The purpose of the paper is to provide a quantitative analysis of existing research comparing perceptions about male and female mediators to understand better the extent a mediator's gender is related to the disputing individuals' view of the mediation.
Several databases were searched extensively (1967‐2007) for relevant research studies and articles reporting disputant perceptions and mediator gender. Unpublished research was solicited from dissertations, the internet, as well as directly from authors. Articles were screened; those meeting predetermined criteria were included in the meta‐analysis.
Existing studies indicated that male mediators were perceived more favorably than their female counterparts were.
Despite a very extensive search of existing studies, only five contained the information necessary for this meta‐analytic review.
The results suggest that additional barriers and challenges exist for women, compared to men, in the world of mediation. Considering both the significant results and the lack of existing research on the topic, further research is clearly needed for more definitive advice regarding the training and practice of mediation.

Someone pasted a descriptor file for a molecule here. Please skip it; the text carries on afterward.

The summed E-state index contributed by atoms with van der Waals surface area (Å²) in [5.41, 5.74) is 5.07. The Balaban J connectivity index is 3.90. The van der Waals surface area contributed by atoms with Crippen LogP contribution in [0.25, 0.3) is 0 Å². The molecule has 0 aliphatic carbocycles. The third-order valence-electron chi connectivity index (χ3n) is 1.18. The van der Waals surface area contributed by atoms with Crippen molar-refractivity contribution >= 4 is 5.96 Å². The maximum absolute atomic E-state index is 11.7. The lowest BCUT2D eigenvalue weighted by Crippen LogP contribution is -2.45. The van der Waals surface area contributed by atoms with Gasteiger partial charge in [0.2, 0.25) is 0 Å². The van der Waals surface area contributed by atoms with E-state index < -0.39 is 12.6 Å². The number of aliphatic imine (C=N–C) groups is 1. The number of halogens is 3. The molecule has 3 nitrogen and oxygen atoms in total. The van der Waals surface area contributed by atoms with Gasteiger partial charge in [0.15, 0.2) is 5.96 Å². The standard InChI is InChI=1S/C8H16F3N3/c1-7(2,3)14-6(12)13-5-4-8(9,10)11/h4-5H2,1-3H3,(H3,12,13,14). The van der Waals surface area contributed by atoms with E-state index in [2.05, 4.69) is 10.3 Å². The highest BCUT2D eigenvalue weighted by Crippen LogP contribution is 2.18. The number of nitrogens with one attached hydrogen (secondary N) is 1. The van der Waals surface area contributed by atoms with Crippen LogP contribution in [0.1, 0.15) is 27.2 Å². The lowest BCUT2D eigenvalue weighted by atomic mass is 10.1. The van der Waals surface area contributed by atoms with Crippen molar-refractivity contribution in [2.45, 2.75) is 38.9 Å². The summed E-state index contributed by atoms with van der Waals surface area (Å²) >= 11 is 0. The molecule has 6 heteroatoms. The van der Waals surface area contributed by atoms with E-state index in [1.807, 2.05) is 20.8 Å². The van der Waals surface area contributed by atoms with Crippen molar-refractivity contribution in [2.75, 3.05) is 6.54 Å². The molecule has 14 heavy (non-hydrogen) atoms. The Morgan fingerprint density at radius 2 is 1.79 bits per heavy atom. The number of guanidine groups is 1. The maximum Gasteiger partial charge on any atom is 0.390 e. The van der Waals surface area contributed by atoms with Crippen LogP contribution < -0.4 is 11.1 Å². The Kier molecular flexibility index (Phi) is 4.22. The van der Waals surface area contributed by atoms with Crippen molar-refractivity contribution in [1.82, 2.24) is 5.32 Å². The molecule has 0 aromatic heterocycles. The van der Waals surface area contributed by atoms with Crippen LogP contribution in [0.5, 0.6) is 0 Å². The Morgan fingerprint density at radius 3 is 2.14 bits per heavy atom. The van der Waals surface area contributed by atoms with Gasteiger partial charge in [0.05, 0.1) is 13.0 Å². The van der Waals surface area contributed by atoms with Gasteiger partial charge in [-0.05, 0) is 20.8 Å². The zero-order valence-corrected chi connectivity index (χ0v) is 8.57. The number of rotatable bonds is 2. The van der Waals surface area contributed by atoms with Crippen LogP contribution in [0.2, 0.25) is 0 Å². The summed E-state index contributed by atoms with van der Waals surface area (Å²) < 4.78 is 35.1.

Current textbooks and research on mediation have extremely limited or no information on the role of the gender of the mediators. While gender differences have been researched in regards to negotiation and negotiators, this paper systematically considers perceptions about male and female mediators.
Stuhlmacher, A.F. and Morrissett, M.G. (2008), "Men and women as mediators: disputant perceptions", International Journal of Conflict Management, Vol. 19 No. 3, pp. 249-261. https://doi.org/10.1108/10444060810875804
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